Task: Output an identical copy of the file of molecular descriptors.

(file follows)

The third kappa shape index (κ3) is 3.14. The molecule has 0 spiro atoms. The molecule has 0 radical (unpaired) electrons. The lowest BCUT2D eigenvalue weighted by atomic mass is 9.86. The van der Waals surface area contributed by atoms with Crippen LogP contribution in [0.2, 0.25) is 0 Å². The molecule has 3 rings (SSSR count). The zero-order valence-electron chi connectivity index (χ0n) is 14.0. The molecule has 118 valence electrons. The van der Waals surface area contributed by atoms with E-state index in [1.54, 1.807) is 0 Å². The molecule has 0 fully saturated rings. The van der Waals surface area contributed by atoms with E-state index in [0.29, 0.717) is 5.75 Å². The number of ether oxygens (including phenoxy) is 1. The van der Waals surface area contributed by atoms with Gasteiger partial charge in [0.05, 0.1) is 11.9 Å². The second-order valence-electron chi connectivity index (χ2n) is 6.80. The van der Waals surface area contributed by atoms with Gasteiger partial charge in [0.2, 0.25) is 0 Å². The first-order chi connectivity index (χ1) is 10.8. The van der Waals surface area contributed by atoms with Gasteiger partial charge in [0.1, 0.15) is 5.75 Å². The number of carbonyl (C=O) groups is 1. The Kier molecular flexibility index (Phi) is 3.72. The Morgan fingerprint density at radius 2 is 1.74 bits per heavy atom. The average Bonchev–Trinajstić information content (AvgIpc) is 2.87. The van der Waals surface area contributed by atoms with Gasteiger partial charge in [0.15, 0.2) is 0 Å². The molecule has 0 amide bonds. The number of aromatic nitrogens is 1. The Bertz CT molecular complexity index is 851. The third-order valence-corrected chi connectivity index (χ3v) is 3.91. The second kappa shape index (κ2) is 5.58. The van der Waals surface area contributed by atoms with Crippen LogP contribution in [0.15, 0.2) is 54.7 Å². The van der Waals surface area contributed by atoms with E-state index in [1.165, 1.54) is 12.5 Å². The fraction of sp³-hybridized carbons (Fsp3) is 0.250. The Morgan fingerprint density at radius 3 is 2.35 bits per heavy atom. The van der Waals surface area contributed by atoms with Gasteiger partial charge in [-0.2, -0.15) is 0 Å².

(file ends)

The third kappa shape index (κ3) is 3.14. The molecule has 0 spiro atoms. The molecule has 0 radical (unpaired) electrons. The lowest BCUT2D eigenvalue weighted by atomic mass is 9.86. The van der Waals surface area contributed by atoms with Crippen LogP contribution in [0.2, 0.25) is 0 Å². The molecule has 3 rings (SSSR count). The zero-order valence-electron chi connectivity index (χ0n) is 14.0. The molecule has 118 valence electrons. The van der Waals surface area contributed by atoms with E-state index in [1.54, 1.807) is 0 Å². The molecule has 0 fully saturated rings. The van der Waals surface area contributed by atoms with E-state index in [0.29, 0.717) is 5.75 Å². The number of ether oxygens (including phenoxy) is 1. The van der Waals surface area contributed by atoms with Gasteiger partial charge in [0.05, 0.1) is 11.9 Å². The second-order valence-electron chi connectivity index (χ2n) is 6.80. The van der Waals surface area contributed by atoms with Gasteiger partial charge in [0.2, 0.25) is 0 Å². The first-order chi connectivity index (χ1) is 10.8. The van der Waals surface area contributed by atoms with Gasteiger partial charge in [0.1, 0.15) is 5.75 Å². The number of carbonyl (C=O) groups is 1. The Kier molecular flexibility index (Phi) is 3.72. The Morgan fingerprint density at radius 2 is 1.74 bits per heavy atom. The average Bonchev–Trinajstić information content (AvgIpc) is 2.87. The van der Waals surface area contributed by atoms with Gasteiger partial charge in [0.15, 0.2) is 0 Å². The molecule has 0 amide bonds. The number of aromatic nitrogens is 1. The Bertz CT molecular complexity index is 851. The third-order valence-corrected chi connectivity index (χ3v) is 3.91. The second kappa shape index (κ2) is 5.58. The van der Waals surface area contributed by atoms with Crippen LogP contribution in [0.15, 0.2) is 54.7 Å². The van der Waals surface area contributed by atoms with E-state index in [1.165, 1.54) is 12.5 Å². The fraction of sp³-hybridized carbons (Fsp3) is 0.250. The Morgan fingerprint density at radius 3 is 2.35 bits per heavy atom. The van der Waals surface area contributed by atoms with Gasteiger partial charge in [-0.2, -0.15) is 0 Å².